December 9, 2016

Commissioner Humphrey elected president of statewide association

Commissioner Humphrey is joined by his family during the swearing-in.

Commissioner Humphrey is joined by his family during the swearing-in.

COLUMBUS, Ohio (Dec. 8, 2016) — The County Commissioners Association of Ohio (CCAO) announces that Clermont County Commissioner Ed Humphrey has been elected to serve as President of the 2017 CCAO Board of Directors.

“I’m honored to have been chosen to help guide CCAO’s leadership as we work to achieve our mission of advancing effective county government,” Humphrey said. “Counties provide services to residents in critical areas, such as justice and public safety, workforce preparedness, protecting children from abuse and neglect, administering elections, serving vulnerable Ohioans and maintaining roads and bridges. We operate as creatures of state statute and thus rely upon a strong state partnership. Acting through CCAO, we advocate for adequate funding to provide these vital services, seek flexibility to provide services more efficiently, and the ability to eliminate certain unfunded mandates and outdated functions.”

Humphrey has served on the CCAO board since 2011, and he is a member of the association’s General Government & Operations Committee. He was elected to serve as president of the CCAO Board of Directors by his peers on Dec. 5 at the annual Winter Conference in Columbus.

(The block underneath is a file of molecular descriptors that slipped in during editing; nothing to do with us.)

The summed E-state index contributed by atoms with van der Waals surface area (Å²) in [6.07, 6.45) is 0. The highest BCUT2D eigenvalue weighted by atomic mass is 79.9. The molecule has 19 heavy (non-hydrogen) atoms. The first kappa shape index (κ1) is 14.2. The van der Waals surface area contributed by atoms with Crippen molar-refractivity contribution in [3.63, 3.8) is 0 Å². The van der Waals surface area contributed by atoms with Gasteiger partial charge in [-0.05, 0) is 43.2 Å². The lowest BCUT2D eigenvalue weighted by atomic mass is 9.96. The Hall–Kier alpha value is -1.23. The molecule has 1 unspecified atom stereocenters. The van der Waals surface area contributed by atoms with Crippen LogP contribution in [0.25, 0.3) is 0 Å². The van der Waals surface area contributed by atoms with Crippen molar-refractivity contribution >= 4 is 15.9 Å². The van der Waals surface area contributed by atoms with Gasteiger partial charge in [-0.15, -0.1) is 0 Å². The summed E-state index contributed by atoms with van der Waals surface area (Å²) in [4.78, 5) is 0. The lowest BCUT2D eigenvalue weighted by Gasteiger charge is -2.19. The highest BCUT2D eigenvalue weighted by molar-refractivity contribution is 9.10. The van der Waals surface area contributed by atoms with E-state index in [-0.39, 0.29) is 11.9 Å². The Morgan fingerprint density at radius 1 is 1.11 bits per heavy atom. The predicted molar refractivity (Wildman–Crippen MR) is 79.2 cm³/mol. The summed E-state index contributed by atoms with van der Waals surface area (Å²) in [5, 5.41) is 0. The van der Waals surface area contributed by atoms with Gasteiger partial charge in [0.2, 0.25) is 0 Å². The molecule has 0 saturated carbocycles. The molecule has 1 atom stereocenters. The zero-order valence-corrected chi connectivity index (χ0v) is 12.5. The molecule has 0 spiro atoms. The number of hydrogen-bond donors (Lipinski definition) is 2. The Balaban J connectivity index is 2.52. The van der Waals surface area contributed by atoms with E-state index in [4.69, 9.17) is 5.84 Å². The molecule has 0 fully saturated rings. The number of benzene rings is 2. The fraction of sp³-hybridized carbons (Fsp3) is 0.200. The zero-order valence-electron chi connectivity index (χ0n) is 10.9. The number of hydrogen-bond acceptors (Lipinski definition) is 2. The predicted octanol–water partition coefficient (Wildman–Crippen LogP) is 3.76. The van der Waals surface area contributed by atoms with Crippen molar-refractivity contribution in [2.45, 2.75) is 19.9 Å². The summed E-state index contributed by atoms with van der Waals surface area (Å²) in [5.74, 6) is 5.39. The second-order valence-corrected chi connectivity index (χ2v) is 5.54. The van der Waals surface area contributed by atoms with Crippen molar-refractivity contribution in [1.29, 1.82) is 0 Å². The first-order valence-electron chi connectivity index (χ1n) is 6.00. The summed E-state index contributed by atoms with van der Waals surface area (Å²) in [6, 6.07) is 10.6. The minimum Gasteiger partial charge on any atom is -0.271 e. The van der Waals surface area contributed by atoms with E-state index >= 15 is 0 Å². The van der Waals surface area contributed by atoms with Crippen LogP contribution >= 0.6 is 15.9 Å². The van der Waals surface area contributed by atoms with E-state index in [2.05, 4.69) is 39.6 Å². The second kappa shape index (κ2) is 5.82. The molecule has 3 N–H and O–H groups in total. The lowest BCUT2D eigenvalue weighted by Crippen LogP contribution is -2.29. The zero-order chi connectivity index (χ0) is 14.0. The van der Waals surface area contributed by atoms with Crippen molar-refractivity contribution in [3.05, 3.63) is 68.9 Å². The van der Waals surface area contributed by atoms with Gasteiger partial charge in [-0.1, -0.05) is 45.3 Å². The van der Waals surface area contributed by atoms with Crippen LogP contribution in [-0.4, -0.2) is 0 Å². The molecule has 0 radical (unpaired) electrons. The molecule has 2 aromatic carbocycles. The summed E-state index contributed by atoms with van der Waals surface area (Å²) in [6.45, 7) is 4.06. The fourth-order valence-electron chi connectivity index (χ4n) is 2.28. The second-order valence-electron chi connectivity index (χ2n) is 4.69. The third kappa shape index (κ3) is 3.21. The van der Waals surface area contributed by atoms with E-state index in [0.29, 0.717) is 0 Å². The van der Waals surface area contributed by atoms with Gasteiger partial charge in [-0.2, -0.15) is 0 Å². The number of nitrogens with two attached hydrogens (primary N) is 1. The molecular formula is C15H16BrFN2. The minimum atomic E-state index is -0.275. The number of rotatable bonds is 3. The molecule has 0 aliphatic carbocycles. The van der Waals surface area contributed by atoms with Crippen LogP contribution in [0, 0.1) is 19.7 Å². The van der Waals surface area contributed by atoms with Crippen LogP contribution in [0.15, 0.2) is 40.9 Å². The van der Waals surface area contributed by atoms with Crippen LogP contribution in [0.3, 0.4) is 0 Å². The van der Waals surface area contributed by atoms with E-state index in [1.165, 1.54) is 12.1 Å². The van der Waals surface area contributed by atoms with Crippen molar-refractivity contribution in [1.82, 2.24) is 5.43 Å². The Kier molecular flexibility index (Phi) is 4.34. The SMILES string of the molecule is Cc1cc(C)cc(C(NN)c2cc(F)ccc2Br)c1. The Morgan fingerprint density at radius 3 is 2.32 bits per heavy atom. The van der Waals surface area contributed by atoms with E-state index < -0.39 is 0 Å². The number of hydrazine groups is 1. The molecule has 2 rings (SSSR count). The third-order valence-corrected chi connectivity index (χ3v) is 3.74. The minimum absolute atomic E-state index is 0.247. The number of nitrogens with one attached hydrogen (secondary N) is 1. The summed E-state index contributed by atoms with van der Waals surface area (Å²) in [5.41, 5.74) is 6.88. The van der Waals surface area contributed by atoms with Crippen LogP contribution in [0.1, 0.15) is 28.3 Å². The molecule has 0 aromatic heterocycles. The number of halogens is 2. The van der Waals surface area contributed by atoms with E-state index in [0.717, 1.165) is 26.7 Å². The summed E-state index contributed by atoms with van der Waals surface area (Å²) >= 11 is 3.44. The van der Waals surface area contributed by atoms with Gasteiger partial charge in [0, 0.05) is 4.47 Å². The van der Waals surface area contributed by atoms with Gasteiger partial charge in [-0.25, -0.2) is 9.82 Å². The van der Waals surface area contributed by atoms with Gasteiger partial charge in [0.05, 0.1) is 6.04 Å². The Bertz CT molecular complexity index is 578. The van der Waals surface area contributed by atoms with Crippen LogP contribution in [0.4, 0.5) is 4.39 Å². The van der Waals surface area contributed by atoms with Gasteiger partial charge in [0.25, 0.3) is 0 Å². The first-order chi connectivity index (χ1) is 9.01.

“Commissioner Humphrey has been an asset to CCAO and brings a wealth of experience that will help lead our association in the coming year,” said CCAO Executive Director Suzanne Dulaney. “He is a dedicated member, and I have enjoyed working with him on our Executive Committee and look forward to our partnership in his new capacity as president.”

The County Commissioners Association of Ohio works to advance effective county government for Ohio through legislative advocacy, education and training, technical assistance and research, quality enterprise service programs, and greater citizen awareness and understanding of county government.  To learn more, visit www.ccao.org.

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